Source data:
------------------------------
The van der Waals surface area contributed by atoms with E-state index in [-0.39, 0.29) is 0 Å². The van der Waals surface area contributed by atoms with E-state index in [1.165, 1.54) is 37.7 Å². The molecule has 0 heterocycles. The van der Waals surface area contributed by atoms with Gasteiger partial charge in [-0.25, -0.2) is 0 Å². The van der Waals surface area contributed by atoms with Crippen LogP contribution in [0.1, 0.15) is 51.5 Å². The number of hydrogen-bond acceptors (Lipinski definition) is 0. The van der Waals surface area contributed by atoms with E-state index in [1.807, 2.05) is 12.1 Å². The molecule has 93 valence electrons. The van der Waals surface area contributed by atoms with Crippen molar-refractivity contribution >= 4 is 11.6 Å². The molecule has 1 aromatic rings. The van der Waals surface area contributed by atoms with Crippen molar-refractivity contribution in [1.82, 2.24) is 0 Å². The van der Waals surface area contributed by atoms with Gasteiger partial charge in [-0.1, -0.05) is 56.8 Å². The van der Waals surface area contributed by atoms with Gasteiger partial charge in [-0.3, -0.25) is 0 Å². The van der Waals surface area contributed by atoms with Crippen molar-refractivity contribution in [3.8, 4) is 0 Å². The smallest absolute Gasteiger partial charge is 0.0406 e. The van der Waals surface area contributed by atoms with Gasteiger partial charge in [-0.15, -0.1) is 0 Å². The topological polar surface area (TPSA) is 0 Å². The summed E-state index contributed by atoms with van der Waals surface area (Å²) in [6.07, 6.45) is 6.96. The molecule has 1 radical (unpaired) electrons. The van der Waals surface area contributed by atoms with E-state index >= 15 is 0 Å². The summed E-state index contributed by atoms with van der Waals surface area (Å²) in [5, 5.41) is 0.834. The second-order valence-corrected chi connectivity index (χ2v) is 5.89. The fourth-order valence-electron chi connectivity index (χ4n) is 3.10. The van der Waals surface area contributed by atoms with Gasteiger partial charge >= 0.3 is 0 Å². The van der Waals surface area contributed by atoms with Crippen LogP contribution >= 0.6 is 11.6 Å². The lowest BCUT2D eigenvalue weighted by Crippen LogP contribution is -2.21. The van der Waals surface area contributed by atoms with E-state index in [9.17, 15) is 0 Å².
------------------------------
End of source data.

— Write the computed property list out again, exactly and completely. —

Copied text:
The van der Waals surface area contributed by atoms with E-state index in [-0.39, 0.29) is 0 Å². The van der Waals surface area contributed by atoms with E-state index in [1.165, 1.54) is 37.7 Å². The molecule has 0 heterocycles. The van der Waals surface area contributed by atoms with Gasteiger partial charge in [-0.25, -0.2) is 0 Å². The van der Waals surface area contributed by atoms with Crippen LogP contribution in [0.1, 0.15) is 51.5 Å². The number of hydrogen-bond acceptors (Lipinski definition) is 0. The van der Waals surface area contributed by atoms with E-state index in [1.807, 2.05) is 12.1 Å². The molecule has 93 valence electrons. The van der Waals surface area contributed by atoms with Crippen molar-refractivity contribution >= 4 is 11.6 Å². The molecule has 1 aromatic rings. The van der Waals surface area contributed by atoms with Crippen molar-refractivity contribution in [1.82, 2.24) is 0 Å². The van der Waals surface area contributed by atoms with Gasteiger partial charge in [-0.1, -0.05) is 56.8 Å². The van der Waals surface area contributed by atoms with Gasteiger partial charge in [-0.3, -0.25) is 0 Å². The van der Waals surface area contributed by atoms with Crippen molar-refractivity contribution in [3.8, 4) is 0 Å². The smallest absolute Gasteiger partial charge is 0.0406 e. The van der Waals surface area contributed by atoms with Gasteiger partial charge in [-0.15, -0.1) is 0 Å². The topological polar surface area (TPSA) is 0 Å². The summed E-state index contributed by atoms with van der Waals surface area (Å²) in [6.07, 6.45) is 6.96. The molecule has 1 radical (unpaired) electrons. The van der Waals surface area contributed by atoms with E-state index >= 15 is 0 Å². The summed E-state index contributed by atoms with van der Waals surface area (Å²) in [5, 5.41) is 0.834. The second-order valence-corrected chi connectivity index (χ2v) is 5.89. The fourth-order valence-electron chi connectivity index (χ4n) is 3.10. The van der Waals surface area contributed by atoms with Gasteiger partial charge >= 0.3 is 0 Å². The van der Waals surface area contributed by atoms with Crippen LogP contribution >= 0.6 is 11.6 Å². The lowest BCUT2D eigenvalue weighted by Crippen LogP contribution is -2.21. The van der Waals surface area contributed by atoms with E-state index in [9.17, 15) is 0 Å².